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  • Brain For Hire: A half a grand down the drain.
    I’m a headhunter: I find talent to make executives more money.
    So I get a call from a CEO asking me to interview a candidate they found on their own. “Russ, we’ll pay you interview him and give us your opinion. We like the candidate but want a professional opinion.” So I interview the candidate.
    I write a report for the CEO with these facts, not MY OPINIONS, mind you:
    1. Candidate has had 6 employers in 5 years.
    2. Unemployed for 5 months
    3. Lied on resume, leaving a job off because it was a short lived job
    4. Never had a sales quota he went beyond
    5. His income has gone down the tougher the economy gets.
    These were the facts, by the way.
    Another fact: The candidate was a lovable, genuine guy that was likeable from the first second you meet him. I liked him–but he couldn’t sell guns in a prison, truth be told.
    The client thanked me for my insights, I sent them a bill for $509 dollars for my time.
    They hired the candidate 3 weeks later. Why? Because they really liked him.

    Changing human behavior is tough. Finding ways to pay you to hear advice they know they need–even already know the answer– is even tougher. I’ve found the key to improving the odds is to say NO more often to meetings that “may” turn into a project and suggest to the client upfront that you are a consultant, love to have coffee, but love to help grow businesses–and this starts at X$ per hour.
    It’s not cocky, arrogant or flipant. It will seperate the tirekickers immediately and establish you as a professional and thus get referrals from paying clients.
    It takes courage to say no to a meeting.
    Just say no, so you can say yes to someone else.

    Russ Riendeau
    East Wing Search Group, Vistage member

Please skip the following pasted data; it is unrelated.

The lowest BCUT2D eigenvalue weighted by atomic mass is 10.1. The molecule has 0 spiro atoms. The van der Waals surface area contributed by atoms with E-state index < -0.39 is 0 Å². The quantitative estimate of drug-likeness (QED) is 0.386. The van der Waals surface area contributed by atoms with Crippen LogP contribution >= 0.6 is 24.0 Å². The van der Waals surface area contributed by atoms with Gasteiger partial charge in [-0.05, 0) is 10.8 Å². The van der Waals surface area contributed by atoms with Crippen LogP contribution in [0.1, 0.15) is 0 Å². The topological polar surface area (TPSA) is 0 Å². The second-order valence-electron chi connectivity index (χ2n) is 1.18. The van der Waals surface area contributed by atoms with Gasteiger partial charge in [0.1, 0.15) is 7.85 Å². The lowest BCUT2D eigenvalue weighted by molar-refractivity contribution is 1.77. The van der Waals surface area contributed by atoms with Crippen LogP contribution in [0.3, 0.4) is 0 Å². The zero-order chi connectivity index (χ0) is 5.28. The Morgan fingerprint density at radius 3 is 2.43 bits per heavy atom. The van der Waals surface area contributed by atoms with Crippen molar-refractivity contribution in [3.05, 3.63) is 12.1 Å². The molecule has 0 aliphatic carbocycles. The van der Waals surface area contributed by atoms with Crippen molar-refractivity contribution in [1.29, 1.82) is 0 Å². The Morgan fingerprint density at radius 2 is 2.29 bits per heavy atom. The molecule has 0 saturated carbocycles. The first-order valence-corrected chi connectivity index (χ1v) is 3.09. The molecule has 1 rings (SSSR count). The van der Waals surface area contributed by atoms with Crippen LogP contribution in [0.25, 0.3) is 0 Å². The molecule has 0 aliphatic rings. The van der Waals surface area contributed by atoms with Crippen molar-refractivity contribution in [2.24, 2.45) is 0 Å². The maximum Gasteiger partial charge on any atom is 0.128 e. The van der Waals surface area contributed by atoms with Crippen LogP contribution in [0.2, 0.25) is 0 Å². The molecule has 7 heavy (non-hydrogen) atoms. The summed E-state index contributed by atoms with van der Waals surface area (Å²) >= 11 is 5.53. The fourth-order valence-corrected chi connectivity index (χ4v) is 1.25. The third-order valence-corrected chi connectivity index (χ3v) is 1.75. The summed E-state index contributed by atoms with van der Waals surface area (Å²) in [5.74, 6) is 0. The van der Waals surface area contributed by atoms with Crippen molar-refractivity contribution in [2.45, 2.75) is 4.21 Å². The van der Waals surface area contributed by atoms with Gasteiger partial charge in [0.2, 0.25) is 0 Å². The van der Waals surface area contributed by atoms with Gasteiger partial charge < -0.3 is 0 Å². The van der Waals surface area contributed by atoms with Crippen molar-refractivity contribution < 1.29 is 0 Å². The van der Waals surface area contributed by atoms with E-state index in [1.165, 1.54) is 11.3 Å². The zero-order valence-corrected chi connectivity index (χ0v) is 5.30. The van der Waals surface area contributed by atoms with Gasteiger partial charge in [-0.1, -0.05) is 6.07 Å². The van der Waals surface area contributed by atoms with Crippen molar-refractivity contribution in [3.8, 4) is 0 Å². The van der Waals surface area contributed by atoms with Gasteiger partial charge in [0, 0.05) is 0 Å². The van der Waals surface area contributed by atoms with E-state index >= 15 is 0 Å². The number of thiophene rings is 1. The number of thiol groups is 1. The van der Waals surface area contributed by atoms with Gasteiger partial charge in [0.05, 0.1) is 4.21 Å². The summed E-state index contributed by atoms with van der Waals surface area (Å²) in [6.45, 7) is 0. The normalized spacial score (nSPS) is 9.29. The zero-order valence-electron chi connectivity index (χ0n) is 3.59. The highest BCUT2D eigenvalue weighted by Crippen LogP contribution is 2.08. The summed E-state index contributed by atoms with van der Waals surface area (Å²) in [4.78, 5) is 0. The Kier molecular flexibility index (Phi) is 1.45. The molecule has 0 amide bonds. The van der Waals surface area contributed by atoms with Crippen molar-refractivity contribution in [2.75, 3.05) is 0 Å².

• Russ, your comment won’t leave my brain. I was thinking about it during my entire ride yesterday (minus the last 15 miles when my quads were on fire). There are so many key learnings in this one comment and I thank you for taking the time to teach us all!

  • You have some great comments here to a great post! 🙂

    I love Allison’s contact page too – it is awesome…

    I totally want to take you out for wine and talk about nothing but shoes! 🙂 LOL

    • oh dang… ok… not just shoes… wine, dogs, men, maybe politics, ummm… and other stuff… lol

      • Shelly, I will share a bottle of wine with you any day, any time!

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  • Couldn’t agree more with this post. Especially when so many provide tons of free information that if the “brain picker” would take the time to research what has been said in the past, they may not need to take up someone else’s time to begin with. Time is a commodity…for everyone, so we should all spend it wisely.

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  • GaryNeal

    I think Peters reply is genius! I would totally do something like that. I don’t have any problem doing <a href=””>IT consulting</a>, just don’t ask me something stupid before you ask me. It’s such a cliche phrase that I’m not surprised Peter said it.

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  • Juliwilson789

    I would
    like to thank you for the efforts you have made in writing this article.